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Help With Freezing Wontons

We made a big batch of wontons recently. We made some soup, fried some for a snack, and then put the rest in the freezer. Of course, when we defrosted them in the refrigerator, the ice in the filling dissolved the skins and they all stuck together in a big messy clump. What's the best method to avoid this? Prefreeze on a sheet pan? Individually wrap them? Remove them from the freezer bag before defrosting? The problem didn't seem to be in the freezing, but in the defrosting.

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  1. Two suggestions:

    1. Freeze them first on a sheet, then bag and store in the freezer thereafter.

    2. DO NOT defrost before using if you are going to boil them. Simply drop the frozen suckers directly into boiling water.

    2 Replies
    1. re: ipsedixit

      Agree completely with the above. I freeze individually on a sheet pan or similar and then store in bags or plastic containers with sheets of wax paper in between layers.

      Always use directly from the frozen state when re-using regardless of how you are cooking them.

      1. re: ipsedixit

        That's similar to how we did it in our restaurant. We would line a box/container with wax paper. Place wontons on the paper with some space between each wonton. Put another sheet of wax paper on top and repeat. I believe we had two or three layers per box, but my memory is fuzzy about this. If you have a self-defrosting freezer like most people, seal it tightly to prevent freezer burns.

        Never defrost. Drop them right into boiling water. They are done when they float.

      2. I use wonton wrappers when I am making ravioli. I sprinkle semolina inbetween them when I freeze, placing them in layers within a plastic box, and that seems to work *fairly* well.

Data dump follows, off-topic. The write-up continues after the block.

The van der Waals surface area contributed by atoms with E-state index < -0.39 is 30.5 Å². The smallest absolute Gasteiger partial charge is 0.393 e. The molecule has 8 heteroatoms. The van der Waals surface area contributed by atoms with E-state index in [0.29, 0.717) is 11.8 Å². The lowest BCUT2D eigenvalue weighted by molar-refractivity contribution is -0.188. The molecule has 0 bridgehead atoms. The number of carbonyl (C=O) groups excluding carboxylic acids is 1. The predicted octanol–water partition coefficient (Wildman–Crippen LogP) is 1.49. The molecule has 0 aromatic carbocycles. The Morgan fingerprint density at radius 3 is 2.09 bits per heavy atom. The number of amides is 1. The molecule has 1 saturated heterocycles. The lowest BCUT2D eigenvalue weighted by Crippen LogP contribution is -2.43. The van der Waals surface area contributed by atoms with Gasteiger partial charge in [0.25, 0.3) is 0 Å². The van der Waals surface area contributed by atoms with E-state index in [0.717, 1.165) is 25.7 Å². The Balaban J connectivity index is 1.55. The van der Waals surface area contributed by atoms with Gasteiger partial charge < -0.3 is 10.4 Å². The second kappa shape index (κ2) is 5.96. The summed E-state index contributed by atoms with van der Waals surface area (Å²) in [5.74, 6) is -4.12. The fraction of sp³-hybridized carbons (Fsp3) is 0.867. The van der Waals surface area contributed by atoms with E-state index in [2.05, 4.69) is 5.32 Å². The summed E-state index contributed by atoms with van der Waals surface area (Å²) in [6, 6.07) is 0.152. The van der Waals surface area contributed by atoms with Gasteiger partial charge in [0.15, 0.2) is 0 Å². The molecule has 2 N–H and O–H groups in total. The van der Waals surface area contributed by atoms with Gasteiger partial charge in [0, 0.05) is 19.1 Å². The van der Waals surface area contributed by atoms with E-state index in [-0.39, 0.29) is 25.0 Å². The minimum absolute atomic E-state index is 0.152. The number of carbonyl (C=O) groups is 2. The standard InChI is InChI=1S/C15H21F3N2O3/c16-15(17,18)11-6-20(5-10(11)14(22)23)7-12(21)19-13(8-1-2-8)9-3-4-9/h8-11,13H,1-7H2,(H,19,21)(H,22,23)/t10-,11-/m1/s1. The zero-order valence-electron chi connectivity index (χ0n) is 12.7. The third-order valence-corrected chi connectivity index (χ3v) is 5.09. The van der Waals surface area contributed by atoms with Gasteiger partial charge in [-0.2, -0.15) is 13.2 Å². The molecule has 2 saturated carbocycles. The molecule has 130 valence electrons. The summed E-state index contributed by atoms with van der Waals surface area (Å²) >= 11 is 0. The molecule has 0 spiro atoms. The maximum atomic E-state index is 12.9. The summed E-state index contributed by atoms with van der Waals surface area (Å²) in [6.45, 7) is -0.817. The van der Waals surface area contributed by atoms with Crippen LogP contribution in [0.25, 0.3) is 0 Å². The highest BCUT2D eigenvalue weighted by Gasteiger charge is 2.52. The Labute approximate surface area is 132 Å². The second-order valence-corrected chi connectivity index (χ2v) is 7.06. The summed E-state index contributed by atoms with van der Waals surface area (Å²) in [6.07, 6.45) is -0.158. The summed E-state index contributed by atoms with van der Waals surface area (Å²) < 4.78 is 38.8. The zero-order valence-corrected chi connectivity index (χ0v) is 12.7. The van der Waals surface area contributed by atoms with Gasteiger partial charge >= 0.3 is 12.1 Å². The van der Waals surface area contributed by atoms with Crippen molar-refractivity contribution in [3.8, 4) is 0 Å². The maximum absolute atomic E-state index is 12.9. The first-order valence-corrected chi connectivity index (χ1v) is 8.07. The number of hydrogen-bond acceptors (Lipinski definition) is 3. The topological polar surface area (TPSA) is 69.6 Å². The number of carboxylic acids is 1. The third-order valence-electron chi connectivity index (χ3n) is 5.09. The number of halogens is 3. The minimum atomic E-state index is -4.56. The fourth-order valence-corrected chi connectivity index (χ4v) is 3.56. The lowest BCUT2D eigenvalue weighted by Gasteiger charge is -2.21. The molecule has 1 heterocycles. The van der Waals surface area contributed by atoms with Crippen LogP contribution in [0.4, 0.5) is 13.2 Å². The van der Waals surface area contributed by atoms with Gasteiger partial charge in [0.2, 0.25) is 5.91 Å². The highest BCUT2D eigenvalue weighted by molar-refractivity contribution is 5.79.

I second the tip to boil from frozen.

        1 Reply
        1. re: Maxmillion

          Except if you're making Asian style wontons instead of ravioli, just use flour and not semolina.

          But the above posters are correct. Freeze on a sheet, transfer to a bag, and do not ever defrost first no matter how you're going to cook them.

        2. My Mom loves making large batches of wontons & freezing most for days when she doesn't have time to cook. She treats them the same way one would treat frozen har gaw / siu mai packages: arranges them on little trays for freezing, then when she uses them she grabs directly from the freezer. Once thawed, they fall apart.

          1. Thanks for all of the suggestions. This is as I suspected. I was just worried about frying from the frozen state--thought the ice crystals might cause more splattering, or would bring the oil temperature down too fast. But those circumstances are better than no wontons at all!

            2 Replies
            1. re: Sallie

              No, if you are going to fry the won tons, defrost in the fridge first.

              If you are going to boil, do not defrost -- use them frozen.

              Reason you do not want to fry frozen won tons is once you fry them long enough to heat the inside, the skins will be charred and likely carcinogenic and violate every single AHA Guideline ...

              1. re: ipsedixit

                Ipsedixit is right. Frying wontons is completely different from boiling them. The outside will be done while the inside will be uncooked or partially frozen.

            2. When I make my crab wontons I fry the entire batch. I flash freeze what I dont serve immediately. Once frozen I transfer to a Zip Lock. Then when I want to have some I just heat them up in the oven, from freezer to HOT oven (like 375) for about 10 minutes. They crisp right up and get molten hot in the center.

              1 Reply
              1. re: yummyinmytummy

                This is a good suggestion. I suppose that I will just have to fry them the same day I make them!